Basically, Mr. Brainwash is a very wealthy guy who wants to buy his way into the art world as an artist, not as a patron. He does not need the money this art show is bringing in as evidenced by the lack of a price list and a printed catalog, the extreme disorganization of the selling such as amateurs handling the art and how no prices are listed next to the menagerie in his main gallery. The first two days, no price list existed, and still, as of Saturday, none had been printed. In short, this whole exercise is one Napoleonic sized vanity project.

    So why do this? Why does a guy go to all this trouble to pose as an artist, or rather, assert he is an artist, when he is not? I am reminded of Breakfast at Tiffany’s line about Holly Golightly — Q: Is she real? A: She is a real phony. That is, I asked people involved in this for months if this is a Marcel Duchamp hoax and they insist, no, Mr. Brainwash really believes. As a man, I can only wonder what sadness lurks in this fellow’s heart at not living up to someone else’s expectations. Is this a “Daddy thinks I’m a hapless boob so I’ll show him” kind of trip? Is success more important in the end in this guy’s heart than achievement? Does he really believe he can co-opt other people’s talent and one day he’ll magically awaken with some of his own?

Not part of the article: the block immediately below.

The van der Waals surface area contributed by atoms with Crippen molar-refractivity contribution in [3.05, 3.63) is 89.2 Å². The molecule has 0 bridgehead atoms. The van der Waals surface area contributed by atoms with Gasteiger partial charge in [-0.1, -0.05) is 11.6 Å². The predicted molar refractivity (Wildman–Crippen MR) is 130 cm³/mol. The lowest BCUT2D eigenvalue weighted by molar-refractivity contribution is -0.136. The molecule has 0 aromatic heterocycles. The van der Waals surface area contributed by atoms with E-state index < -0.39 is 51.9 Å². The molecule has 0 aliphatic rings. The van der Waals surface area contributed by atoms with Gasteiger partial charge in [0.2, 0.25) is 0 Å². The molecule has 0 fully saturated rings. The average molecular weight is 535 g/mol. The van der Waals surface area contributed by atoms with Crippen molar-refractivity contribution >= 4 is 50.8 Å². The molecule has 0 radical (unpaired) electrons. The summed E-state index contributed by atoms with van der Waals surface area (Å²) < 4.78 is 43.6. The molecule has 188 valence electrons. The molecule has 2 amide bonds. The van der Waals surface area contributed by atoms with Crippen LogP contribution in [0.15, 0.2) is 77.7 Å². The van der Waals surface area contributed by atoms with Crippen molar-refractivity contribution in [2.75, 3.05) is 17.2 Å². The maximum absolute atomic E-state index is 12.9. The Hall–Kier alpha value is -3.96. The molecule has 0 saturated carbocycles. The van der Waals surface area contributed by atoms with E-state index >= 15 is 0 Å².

The most shocking thing I heard all week was from a man that said Mr. Brainwash said of all this art that he’d been doing it for ten years and just hoarding it. One simple test would prove whether this is true – invite in journalists to his studio to watch him work for a week and create another “masterpiece.” Come on, Mr. Brainwash, it’s worth it. Like any man worth his street cred, you’ll step up to defend your rep – you’ll take a punch and come back swinging. Give us your best shot. Let’s see you, by yourself, at work for a week.

    Sadly, the truth is Mr. Brainwash really wants to be an artist; the fact is, he is not. In fact. these people created most of the work you saw (and imagine if this show were to support these real artists, like a true patron would, rather than to promote Mr. Brainwash):